It’s the end of the week and my teenager has asked me to do his laundry. It’s cold out. Wet. I have the wood stove going and my feet up trying to recuperate from something I did to my hip and lower back.
I was cleaning out our wood lot of saplings and undesirable sprouts with the chain saw. I have this neat Black and Decker electric chain saw that is a pleasure to use – it powers through small trees smartly and the best thing is no mixing gas and oil. Nothing to mess up or to not start when you want it too and the thing is much less noisy. No idling between cuts. Plus there is no gas fumes or exhaust. It uses the same 40 volt battery as my B&D weedwacker which is my best friend in the summer months.
But some bent over side ways position really wrecked my hip and lower back out of wack. So I’m here getting some writing done.
So its not even November yet but the wood stove has already been fired up for a few days. This means, one I can test out some of that four cords of wood I have stacked up in the driveway which I bought because the guy said he’d wave the delivery fee if I had four cords delivered instead of the two that I want (and have room to store).
It also means I can say the planet a little bit by air drying the laundry in front of the wood stove and not run the clothes dryer – which it turns out is the biggest energy hog in any ones house.
We have two big collapsible drying racks that work out great as long as you can move the dog out of his favorite spot in front of the wood stove. That dog would be INSIDE the wood stove like Sam McGee:
The Cremation of Sam McGee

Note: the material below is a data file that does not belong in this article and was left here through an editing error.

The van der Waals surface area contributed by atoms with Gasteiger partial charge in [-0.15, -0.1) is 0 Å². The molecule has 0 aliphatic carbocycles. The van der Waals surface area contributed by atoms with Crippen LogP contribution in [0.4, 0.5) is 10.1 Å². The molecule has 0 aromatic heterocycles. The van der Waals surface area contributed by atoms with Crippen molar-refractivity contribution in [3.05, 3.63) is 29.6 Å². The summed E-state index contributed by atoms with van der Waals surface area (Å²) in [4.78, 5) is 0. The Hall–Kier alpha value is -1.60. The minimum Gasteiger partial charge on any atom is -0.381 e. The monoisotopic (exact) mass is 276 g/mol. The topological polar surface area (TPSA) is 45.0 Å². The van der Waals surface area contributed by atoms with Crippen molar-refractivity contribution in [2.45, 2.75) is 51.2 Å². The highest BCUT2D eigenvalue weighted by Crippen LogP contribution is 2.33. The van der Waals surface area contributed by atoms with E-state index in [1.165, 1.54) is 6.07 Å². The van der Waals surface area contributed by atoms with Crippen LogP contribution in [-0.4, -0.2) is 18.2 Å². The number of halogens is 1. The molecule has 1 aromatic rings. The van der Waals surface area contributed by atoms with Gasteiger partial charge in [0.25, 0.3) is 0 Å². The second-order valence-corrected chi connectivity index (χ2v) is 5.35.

There are strange things done in the midnight sunBy the men who moil for gold;The Arctic trails have their secret talesThat would make your blood run cold;The Northern Lights have seen queer sights,But the queerest they ever did seeWas that night on the marge of Lake LebargeI cremated Sam McGee.Now Sam McGee was from Tennessee, where the cotton blooms and blows.Why he left his home in the South to roam ’round the Pole, God only knows.He was always cold, but the land of gold seemed to hold him like a spell;Though he’d often say in his homely way that “he’d sooner live in hell.”On a Christmas Day we were mushing our way over the Dawson trail.Talk of your cold! through the parka’s fold it stabbed like a driven nail.If our eyes we’d close, then the lashes froze till sometimes we couldn’t see;It wasn’t much fun, but the only one to whimper was Sam McGee.And that very night, as we lay packed tight in our robes beneath the snow,And the dogs were fed, and the stars o’erhead were dancing heel and toe,He turned to me, and “Cap,” says he, “I’ll cash in this trip, I guess;And if I do, I’m asking that you won’t refuse my last request.”Well, he seemed so low that I couldn’t say no; then he says with a sort of moan:“It’s the cursèd cold, and it’s got right hold till I’m chilled clean through to the bone.Yet ’tain’t being dead—it’s my awful dread of the icy grave that pains;So I want you to swear that, foul or fair, you’ll cremate my last remains.”A pal’s last need is a thing to heed, so I swore I would not fail;And we started on at the streak of dawn; but God! he looked ghastly pale.He crouched on the sleigh, and he raved all day of his home in Tennessee;And before nightfall a corpse was all that was left of Sam McGee.There wasn’t a breath in that land of death, and I hurried, horror-driven,With a corpse half hid that I couldn’t get rid, because of a promise given;It was lashed to the sleigh, and it seemed to say: “You may tax your brawn and brains,But you promised true, and it’s up to you to cremate those last remains.”Now a promise made is a debt unpaid, and the trail has its own stern code.In the days to come, though my lips were dumb, in my heart how I cursed that load.In the long, long night, by the lone firelight, while the huskies, round in a ring,Howled out their woes to the homeless snows— O God! how I loathed the thing.And every day that quiet clay seemed to heavy and heavier grow;And on I went, though the dogs were spent and the grub was getting low;The trail was bad, and I felt half mad, but I swore I would not give in;And I’d often sing to the hateful thing, and it hearkened with a grin.Till I came to the marge of Lake Lebarge, and a derelict there lay;It was jammed in the ice, but I saw in a trice it was called the “Alice May.”And I looked at it, and I thought a bit, and I looked at my frozen chum;Then “Here,” said I, with a sudden cry, “is my cre-ma-tor-eum.”Some planks I tore from the cabin floor, and I lit the boiler fire;Some coal I found that was lying around, and I heaped the fuel higher;The flames just soared, and the furnace roared—such a blaze you seldom see;And I burrowed a hole in the glowing coal, and I stuffed in Sam McGee.Then I made a hike, for I didn’t like to hear him sizzle so;And the heavens scowled, and the huskies howled, and the wind began to blow.It was icy cold, but the hot sweat rolled down my cheeks, and I don’t know why;And the greasy smoke in an inky cloak went streaking down the sky.I do not know how long in the snow I wrestled with grisly fear;But the stars came out and they danced about ere again I ventured near;I was sick with dread, but I bravely said: “I’ll just take a peep inside.I guess he’s cooked, and it’s time I looked”; … then the door I opened wide.And there sat Sam, looking cool and calm, in the heart of the furnace roar;And he wore a smile you could see a mile, and he said: “Please close that door.It’s fine in here, but I greatly fear you’ll let in the cold and storm—Since I left Plumtree, down in Tennessee, it’s the first time I’ve been warm.”There are strange things done in the midnight sunBy the men who moil for gold;The Arctic trails have their secret talesThat would make your blood run cold;The Northern Lights have seen queer sights,But the queerest they ever did seeWas that night on the marge of Lake LebargeI cremated Sam McGee.